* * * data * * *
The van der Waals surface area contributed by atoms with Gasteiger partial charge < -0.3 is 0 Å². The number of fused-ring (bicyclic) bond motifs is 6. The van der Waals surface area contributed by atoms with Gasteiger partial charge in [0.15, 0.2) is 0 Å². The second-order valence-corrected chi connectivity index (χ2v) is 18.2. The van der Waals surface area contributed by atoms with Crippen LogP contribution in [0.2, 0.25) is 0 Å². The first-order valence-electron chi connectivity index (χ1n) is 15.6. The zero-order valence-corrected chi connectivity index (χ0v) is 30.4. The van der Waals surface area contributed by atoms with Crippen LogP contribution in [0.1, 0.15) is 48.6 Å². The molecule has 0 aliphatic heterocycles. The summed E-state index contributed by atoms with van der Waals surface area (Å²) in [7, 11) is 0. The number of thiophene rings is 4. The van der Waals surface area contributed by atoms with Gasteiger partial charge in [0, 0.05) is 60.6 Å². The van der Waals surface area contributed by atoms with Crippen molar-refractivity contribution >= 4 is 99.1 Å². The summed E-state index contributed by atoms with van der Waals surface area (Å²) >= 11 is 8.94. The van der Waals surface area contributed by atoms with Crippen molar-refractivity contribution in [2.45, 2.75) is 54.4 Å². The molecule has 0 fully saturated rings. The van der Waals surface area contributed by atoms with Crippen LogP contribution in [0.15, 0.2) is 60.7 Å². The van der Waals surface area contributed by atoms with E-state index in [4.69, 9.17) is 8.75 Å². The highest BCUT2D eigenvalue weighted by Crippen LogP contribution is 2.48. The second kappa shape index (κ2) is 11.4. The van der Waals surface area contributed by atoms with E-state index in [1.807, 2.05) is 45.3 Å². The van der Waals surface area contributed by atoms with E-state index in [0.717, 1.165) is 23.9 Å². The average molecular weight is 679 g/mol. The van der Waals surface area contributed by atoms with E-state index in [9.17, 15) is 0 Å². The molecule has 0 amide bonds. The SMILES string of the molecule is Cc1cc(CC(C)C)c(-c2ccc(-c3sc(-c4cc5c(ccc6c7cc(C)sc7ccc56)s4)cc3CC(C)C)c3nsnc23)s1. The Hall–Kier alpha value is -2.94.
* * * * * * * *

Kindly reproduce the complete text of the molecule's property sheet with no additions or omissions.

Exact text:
The van der Waals surface area contributed by atoms with Gasteiger partial charge < -0.3 is 0 Å². The number of fused-ring (bicyclic) bond motifs is 6. The van der Waals surface area contributed by atoms with Gasteiger partial charge in [0.15, 0.2) is 0 Å². The second-order valence-corrected chi connectivity index (χ2v) is 18.2. The van der Waals surface area contributed by atoms with Crippen LogP contribution in [0.2, 0.25) is 0 Å². The first-order valence-electron chi connectivity index (χ1n) is 15.6. The zero-order valence-corrected chi connectivity index (χ0v) is 30.4. The van der Waals surface area contributed by atoms with Crippen LogP contribution in [0.1, 0.15) is 48.6 Å². The molecule has 0 aliphatic heterocycles. The summed E-state index contributed by atoms with van der Waals surface area (Å²) in [7, 11) is 0. The number of thiophene rings is 4. The van der Waals surface area contributed by atoms with Gasteiger partial charge in [0, 0.05) is 60.6 Å². The van der Waals surface area contributed by atoms with Crippen molar-refractivity contribution >= 4 is 99.1 Å². The summed E-state index contributed by atoms with van der Waals surface area (Å²) >= 11 is 8.94. The van der Waals surface area contributed by atoms with Crippen molar-refractivity contribution in [2.45, 2.75) is 54.4 Å². The molecule has 0 fully saturated rings. The van der Waals surface area contributed by atoms with Crippen LogP contribution in [0.15, 0.2) is 60.7 Å². The van der Waals surface area contributed by atoms with E-state index in [4.69, 9.17) is 8.75 Å². The highest BCUT2D eigenvalue weighted by Crippen LogP contribution is 2.48. The second kappa shape index (κ2) is 11.4. The van der Waals surface area contributed by atoms with E-state index in [1.807, 2.05) is 45.3 Å². The van der Waals surface area contributed by atoms with E-state index in [0.717, 1.165) is 23.9 Å². The average molecular weight is 679 g/mol. The van der Waals surface area contributed by atoms with E-state index in [9.17, 15) is 0 Å². The molecule has 0 amide bonds. The SMILES string of the molecule is Cc1cc(CC(C)C)c(-c2ccc(-c3sc(-c4cc5c(ccc6c7cc(C)sc7ccc56)s4)cc3CC(C)C)c3nsnc23)s1. The Hall–Kier alpha value is -2.94.